Yeah, some of it was deserved after the tail end of the Dumars era. I can understand staying away for the Josh Smith experience. Or the Ben Gordon and Charlie Villanueva free agent extravaganza. But even when this team won 44 games and made the playoffs the team was bottom five in attendance.
It is time to support the Pistons again.
Unfortunately, for many it’s never good enough and they are the smartest people in the room. You’d rather spend five days a week calling up Valenti to bitch about an organization that has posted one playoff win in the past 30 years.
You’d rather pull your hair out on Twitter about Ken Holland’s draft choices and Al Avila’s trades than giving a basketball team that has delivered three championships to this city a fair shot at your support. You all want to play victim to the Illitches and Fords and huff and puff about how depressing organizations around here can be, while you let the Pistons opening night win take place in a half-empty arena. It’s sad and pitiful.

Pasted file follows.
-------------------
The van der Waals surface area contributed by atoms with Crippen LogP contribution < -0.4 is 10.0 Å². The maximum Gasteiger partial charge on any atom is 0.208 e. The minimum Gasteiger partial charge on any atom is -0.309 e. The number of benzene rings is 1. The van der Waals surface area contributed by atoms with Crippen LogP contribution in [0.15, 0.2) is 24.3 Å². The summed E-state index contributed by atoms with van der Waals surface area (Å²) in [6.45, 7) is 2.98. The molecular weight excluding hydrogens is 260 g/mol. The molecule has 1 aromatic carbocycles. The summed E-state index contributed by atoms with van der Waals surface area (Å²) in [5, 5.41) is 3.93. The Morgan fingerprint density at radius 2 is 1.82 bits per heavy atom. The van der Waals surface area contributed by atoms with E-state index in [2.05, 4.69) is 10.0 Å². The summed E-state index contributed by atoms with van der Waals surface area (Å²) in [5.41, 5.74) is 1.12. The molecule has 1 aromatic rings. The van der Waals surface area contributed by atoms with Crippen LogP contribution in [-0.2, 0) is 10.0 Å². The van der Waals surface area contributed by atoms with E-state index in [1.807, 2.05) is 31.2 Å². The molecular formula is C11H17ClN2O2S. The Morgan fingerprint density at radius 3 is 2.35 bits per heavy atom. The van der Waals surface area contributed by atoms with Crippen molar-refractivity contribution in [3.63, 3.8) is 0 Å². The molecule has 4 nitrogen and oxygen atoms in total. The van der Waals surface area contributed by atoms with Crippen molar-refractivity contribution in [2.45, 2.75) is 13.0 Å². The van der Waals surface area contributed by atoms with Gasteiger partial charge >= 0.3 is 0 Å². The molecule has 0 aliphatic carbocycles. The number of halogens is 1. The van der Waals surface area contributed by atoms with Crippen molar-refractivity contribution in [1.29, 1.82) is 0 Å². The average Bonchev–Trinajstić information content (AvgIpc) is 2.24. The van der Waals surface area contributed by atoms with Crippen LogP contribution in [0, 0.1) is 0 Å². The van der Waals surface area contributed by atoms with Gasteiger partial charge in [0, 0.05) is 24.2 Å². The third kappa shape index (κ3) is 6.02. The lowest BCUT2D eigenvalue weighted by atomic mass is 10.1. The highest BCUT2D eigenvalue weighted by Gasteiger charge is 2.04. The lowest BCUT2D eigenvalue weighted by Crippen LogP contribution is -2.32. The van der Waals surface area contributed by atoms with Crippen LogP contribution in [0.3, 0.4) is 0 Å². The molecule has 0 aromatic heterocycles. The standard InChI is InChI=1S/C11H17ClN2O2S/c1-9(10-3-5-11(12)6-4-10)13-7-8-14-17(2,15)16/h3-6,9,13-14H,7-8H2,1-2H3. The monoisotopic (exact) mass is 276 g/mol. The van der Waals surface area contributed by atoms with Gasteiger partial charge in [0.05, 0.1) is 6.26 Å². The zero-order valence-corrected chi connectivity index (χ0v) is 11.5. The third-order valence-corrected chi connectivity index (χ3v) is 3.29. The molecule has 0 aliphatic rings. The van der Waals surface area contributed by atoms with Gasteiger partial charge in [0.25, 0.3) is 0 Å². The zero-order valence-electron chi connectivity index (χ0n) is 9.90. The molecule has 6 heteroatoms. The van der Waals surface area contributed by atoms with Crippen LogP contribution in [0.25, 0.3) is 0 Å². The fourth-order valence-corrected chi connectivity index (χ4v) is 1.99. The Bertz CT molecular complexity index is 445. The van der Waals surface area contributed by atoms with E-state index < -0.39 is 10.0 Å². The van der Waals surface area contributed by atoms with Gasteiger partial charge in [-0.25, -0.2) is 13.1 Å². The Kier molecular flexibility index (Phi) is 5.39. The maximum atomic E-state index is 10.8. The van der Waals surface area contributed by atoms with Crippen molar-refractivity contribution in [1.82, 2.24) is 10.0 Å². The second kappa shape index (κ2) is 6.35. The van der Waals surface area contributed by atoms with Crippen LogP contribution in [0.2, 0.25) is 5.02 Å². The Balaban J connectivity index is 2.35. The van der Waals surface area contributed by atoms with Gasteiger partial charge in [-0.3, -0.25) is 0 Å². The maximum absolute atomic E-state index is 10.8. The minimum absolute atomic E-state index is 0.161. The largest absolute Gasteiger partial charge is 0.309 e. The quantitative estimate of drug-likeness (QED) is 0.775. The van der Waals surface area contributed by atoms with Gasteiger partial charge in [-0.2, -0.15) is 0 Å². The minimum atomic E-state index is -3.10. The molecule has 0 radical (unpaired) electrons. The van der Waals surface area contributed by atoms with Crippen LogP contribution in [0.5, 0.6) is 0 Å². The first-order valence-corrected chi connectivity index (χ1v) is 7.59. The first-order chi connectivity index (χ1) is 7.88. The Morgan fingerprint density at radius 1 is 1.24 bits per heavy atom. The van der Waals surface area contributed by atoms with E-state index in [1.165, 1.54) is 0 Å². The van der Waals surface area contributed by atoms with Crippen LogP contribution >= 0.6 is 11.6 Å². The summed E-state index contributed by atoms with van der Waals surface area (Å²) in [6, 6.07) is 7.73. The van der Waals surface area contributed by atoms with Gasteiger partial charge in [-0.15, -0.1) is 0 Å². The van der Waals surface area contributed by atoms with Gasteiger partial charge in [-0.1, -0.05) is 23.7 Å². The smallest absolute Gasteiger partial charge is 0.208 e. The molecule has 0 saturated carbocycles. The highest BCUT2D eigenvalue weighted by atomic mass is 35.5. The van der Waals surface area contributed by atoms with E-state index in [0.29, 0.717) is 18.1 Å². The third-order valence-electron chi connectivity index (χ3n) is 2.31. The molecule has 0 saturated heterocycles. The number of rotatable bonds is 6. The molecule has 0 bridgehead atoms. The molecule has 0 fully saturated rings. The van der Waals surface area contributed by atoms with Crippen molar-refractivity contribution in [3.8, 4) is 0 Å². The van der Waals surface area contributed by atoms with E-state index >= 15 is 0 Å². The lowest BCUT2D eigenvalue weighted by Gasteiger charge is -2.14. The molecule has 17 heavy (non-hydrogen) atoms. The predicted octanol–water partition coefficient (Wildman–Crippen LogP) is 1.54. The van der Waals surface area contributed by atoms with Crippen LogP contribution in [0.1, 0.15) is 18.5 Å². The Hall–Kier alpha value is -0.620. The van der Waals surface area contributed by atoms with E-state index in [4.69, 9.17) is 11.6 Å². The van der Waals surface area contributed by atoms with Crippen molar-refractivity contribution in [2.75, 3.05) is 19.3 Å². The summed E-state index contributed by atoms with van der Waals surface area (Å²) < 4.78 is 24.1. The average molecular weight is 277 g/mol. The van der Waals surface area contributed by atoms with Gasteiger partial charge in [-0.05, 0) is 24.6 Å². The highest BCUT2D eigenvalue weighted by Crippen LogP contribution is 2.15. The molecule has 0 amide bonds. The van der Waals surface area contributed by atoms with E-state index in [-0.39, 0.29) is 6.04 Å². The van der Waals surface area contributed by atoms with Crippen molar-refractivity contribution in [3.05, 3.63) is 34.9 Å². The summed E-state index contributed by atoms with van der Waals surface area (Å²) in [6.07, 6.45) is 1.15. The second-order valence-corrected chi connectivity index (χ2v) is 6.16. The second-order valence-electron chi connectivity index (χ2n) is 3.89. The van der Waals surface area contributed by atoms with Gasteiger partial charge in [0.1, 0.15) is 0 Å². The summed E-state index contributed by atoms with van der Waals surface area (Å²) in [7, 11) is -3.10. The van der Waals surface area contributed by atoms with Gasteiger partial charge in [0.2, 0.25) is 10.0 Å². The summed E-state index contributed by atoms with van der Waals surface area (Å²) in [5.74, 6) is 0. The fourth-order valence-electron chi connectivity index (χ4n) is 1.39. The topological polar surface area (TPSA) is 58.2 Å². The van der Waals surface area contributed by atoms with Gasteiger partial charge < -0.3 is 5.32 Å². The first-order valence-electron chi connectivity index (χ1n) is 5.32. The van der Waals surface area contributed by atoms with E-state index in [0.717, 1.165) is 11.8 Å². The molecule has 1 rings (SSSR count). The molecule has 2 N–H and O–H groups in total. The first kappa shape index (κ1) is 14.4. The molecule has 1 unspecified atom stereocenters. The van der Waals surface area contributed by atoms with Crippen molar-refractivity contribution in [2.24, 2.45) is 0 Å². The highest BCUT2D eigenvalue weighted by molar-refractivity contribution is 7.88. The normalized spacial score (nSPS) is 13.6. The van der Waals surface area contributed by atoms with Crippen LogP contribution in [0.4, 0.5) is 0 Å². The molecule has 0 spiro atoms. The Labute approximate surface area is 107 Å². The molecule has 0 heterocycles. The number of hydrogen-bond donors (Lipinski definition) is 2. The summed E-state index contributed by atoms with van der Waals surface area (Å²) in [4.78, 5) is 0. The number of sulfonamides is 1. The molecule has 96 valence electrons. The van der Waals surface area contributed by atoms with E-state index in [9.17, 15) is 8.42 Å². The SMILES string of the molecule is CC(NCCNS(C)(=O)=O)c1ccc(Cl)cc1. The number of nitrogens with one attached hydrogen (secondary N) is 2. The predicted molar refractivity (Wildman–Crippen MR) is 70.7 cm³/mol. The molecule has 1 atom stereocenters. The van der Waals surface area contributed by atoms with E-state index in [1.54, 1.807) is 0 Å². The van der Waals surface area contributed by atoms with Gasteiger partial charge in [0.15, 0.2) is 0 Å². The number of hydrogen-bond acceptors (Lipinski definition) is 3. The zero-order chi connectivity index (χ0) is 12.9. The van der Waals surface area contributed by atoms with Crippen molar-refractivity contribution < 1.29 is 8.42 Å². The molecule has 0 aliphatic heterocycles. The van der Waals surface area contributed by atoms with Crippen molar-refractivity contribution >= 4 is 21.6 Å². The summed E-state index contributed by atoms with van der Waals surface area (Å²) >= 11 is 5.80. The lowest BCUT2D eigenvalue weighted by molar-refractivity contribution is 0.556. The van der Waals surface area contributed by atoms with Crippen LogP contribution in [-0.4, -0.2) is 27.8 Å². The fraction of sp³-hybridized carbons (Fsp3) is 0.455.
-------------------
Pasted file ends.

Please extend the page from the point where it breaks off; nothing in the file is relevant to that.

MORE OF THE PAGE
Uhhhh there is no one at Pistons opening night pic.twitter.com/35UJ4DGklW— Jordan Strack (@JordanStrack) October 18, 2017
Maybe I’m naive in thinking this, but I believe the fan and team relationship is a two-way street. We invest financially and emotionally in these teams, whether it be on psychologically stable levels is another question, but at the core, it is to say to them “we have your back. We are here for you.”
I’ve always like the term supporters because to me it rings truer. We’re there to support our team, otherwise why the hell would a home court advantage even exist? In return, teams play hard, they respond to our energy and reward our investment. There’s a relationship that is built and it affects both parties when the time comes to move on. Why else would players take out full-page ads in local newspapers to write ‘Thank You’ letters when they leave?